In April, the Australian Minister for Industry, Science and Technology, Karen Andrews, launched a 10-year plan to increase the number of women in STEM (science, technology, engineering and mathematics) in Australia1. One of the six planks of the plan is evaluation, in other words, to collect data to measure how women-in-STEM schemes actually perform, to decide which schemes should be supported further.

Of course, the under-representation of women in science, and in particular in physics, is profound enough that we don’t need detailed statistics to see its existence. Additionally, each woman who has had a career in science is a unique individual whose personal experiences are worth listening to. However, with inadequate data collection and analysis, progress towards equal representation of women remains slow. Indeed, discussions continue2 about what’s best to do: attract girls in school; improve working conditions for female mid-career scientists; or something else?

Faced with this discussion, we wanted to better grasp the situation in physics. Doing so requires going beyond statistics that are aggregated for all of the STEM subjects, only consider a certain career stage or only concern a particular country. Therefore, along with Nature Reviews Chemistry, we decided to explore the proportion of men and women in physics and chemistry, respectively, around the world.

The first thing that stands out from these reports is the difference between two physical science fields that are in many ways close cousins. In physics, the intake of undergraduate students is typically 20% female in countries such as the USA or UK. In chemistry, this fraction is double, at around 40%. This difference is not visible in aggregated data for STEM, but explaining it could provide insights that would be useful to both communities of scientists.

It is also clear that not all countries collect high-quality data, and of those that do, not all collect data on the same career stages. Different countries have different policies and cultures, and meaningful international comparisons might make it possible to disentangle some of the factors leading to success or failure in recruiting and retaining female physicists.

When looking at recruitment of girls to physics classes, one alternative to large-scale international comparisons is small-scale controlled studies taking place in schools and universities. For example, this year the Institute of Physics in the UK invited secondary schools to take part in a randomized controlled trial of interventions aimed at encouraging girls to study physics3. However, it’s impossible to do controlled studies on peoples’ careers, so international comparisons could play an important role in guiding actions aimed at retaining women after graduation.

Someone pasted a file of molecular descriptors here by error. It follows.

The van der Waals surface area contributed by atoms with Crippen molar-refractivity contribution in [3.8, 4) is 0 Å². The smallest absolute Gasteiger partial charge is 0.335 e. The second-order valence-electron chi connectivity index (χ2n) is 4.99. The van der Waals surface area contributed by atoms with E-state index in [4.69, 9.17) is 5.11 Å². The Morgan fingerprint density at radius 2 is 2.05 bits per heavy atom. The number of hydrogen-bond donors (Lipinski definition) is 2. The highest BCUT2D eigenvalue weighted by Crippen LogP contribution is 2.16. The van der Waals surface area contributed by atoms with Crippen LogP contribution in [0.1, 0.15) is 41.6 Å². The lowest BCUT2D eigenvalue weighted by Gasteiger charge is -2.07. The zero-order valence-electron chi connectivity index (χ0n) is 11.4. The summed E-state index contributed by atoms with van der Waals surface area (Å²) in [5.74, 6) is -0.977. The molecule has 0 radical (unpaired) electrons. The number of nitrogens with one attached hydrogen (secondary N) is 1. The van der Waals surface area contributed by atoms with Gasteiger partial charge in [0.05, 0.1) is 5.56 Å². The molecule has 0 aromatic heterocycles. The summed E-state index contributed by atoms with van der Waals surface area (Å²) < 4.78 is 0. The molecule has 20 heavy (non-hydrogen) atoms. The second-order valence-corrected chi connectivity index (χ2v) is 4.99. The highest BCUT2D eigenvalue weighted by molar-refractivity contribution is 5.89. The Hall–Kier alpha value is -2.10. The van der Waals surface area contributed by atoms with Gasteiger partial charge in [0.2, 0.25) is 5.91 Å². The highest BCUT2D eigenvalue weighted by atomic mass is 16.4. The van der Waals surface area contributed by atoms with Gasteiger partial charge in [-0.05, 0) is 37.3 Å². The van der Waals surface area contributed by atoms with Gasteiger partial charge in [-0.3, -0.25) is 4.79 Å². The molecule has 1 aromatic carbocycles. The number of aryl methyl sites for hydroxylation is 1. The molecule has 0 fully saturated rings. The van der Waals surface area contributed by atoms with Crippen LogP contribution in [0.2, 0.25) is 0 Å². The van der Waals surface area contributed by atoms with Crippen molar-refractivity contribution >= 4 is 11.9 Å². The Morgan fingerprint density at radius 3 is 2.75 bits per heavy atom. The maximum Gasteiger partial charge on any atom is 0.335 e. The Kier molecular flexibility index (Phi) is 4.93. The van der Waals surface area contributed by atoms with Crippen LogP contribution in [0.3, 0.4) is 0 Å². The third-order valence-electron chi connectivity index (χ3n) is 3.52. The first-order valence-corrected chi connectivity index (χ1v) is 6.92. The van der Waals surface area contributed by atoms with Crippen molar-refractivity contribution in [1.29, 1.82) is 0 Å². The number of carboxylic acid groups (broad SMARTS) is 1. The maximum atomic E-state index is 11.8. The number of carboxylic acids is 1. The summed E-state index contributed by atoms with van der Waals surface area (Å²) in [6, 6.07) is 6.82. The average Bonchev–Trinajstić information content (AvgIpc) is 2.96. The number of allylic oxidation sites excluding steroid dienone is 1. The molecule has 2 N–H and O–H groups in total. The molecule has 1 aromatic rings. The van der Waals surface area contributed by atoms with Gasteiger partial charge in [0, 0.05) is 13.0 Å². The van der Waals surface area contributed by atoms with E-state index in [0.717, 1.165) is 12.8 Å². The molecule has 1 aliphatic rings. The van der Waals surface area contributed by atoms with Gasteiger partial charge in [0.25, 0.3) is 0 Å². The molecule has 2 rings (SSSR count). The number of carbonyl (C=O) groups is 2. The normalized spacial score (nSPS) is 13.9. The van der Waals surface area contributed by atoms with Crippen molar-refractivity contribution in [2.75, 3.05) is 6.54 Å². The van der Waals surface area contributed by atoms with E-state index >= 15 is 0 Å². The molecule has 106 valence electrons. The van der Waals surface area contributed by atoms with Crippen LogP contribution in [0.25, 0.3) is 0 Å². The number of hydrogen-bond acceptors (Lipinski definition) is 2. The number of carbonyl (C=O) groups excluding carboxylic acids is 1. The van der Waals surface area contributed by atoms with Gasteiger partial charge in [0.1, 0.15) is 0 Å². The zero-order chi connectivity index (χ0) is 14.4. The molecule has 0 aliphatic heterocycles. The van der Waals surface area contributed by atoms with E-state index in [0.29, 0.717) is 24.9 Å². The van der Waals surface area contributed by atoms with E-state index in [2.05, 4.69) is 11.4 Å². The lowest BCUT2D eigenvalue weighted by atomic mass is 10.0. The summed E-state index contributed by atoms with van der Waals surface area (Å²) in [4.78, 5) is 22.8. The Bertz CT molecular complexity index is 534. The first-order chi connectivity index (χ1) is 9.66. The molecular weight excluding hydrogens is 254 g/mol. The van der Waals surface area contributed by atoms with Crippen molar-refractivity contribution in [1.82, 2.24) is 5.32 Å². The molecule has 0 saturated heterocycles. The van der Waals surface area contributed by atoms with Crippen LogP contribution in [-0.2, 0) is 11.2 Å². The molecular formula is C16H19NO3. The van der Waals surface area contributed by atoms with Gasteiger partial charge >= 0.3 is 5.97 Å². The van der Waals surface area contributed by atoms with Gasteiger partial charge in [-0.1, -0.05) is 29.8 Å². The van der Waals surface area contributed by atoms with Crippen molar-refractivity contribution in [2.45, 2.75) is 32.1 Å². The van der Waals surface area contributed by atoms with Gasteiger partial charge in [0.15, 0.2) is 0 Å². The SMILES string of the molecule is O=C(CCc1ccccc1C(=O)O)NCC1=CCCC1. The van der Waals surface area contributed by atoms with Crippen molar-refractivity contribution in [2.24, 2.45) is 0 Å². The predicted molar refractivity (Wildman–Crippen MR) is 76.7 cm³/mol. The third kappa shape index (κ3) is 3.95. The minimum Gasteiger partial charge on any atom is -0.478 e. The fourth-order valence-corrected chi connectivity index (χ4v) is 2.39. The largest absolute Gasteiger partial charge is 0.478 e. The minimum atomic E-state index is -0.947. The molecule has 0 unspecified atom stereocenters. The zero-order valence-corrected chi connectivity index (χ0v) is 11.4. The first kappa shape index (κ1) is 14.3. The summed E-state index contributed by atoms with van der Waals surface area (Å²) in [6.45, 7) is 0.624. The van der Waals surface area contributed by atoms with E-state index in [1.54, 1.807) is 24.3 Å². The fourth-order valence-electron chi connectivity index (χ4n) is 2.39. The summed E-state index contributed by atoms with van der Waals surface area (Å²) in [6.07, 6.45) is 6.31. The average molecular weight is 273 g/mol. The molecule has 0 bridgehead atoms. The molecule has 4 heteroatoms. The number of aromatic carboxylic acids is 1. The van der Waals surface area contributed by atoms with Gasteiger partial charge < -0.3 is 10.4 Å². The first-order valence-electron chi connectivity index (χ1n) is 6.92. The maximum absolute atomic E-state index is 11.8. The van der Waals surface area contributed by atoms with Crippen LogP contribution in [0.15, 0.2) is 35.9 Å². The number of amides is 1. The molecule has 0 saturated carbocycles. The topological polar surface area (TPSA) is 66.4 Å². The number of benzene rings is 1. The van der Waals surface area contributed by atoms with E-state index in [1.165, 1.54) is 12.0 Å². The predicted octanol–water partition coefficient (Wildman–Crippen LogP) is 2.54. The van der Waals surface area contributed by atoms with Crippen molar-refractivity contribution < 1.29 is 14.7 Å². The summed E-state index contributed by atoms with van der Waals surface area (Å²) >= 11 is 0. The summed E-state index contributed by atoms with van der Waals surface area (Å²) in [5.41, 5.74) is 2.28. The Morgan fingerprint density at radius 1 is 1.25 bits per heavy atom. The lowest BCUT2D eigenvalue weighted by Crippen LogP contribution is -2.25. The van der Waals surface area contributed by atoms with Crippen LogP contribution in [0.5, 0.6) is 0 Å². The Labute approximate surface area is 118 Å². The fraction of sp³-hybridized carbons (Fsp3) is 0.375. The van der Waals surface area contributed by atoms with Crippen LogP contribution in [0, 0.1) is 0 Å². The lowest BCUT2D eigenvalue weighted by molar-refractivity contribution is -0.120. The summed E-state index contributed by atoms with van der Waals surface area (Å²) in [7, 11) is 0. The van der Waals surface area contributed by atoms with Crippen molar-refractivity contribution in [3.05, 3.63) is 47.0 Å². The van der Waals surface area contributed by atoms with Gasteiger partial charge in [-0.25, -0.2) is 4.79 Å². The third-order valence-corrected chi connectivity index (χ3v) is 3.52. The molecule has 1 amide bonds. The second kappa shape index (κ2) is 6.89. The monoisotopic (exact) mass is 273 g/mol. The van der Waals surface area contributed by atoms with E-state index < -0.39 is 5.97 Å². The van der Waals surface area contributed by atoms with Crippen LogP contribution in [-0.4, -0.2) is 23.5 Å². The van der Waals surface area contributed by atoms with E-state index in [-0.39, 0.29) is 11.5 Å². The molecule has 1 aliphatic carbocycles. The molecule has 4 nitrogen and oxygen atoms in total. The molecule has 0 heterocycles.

Besides data collection, there is also a place for innovative analyses of existing data. In this issue, we have a Comment from Jichao Li and colleagues, who have done a statistical analysis of a data set on almost all Nobel Prize winners in physics, chemistry, and physiology or medicine, looking for trends in the time of publication and team size of Nobel Prize-winning work. Applying this type of analysis to the data on women in physics could help select between hypotheses about what drives the directions of women’s careers.

Wanting comprehensive data and quantitative analysis is not the same thing as advocating waiting to take action. Women leaving physics research — or never entering it to begin with — is a tremendous waste of talent and it is clear that many women who could enjoy a career in physics are being denied this opportunity. The problem is serious and it is appropriate to take action wherever possible.

We believe that action should be informed by rigorous analysis of solid data. To this end, we would like to see international coordinated efforts to standardize the collection of demographic data, so that comparisons can be made. We would also like to see more in-depth statistical analyses that make it possible to decide between possibilities when making interventions.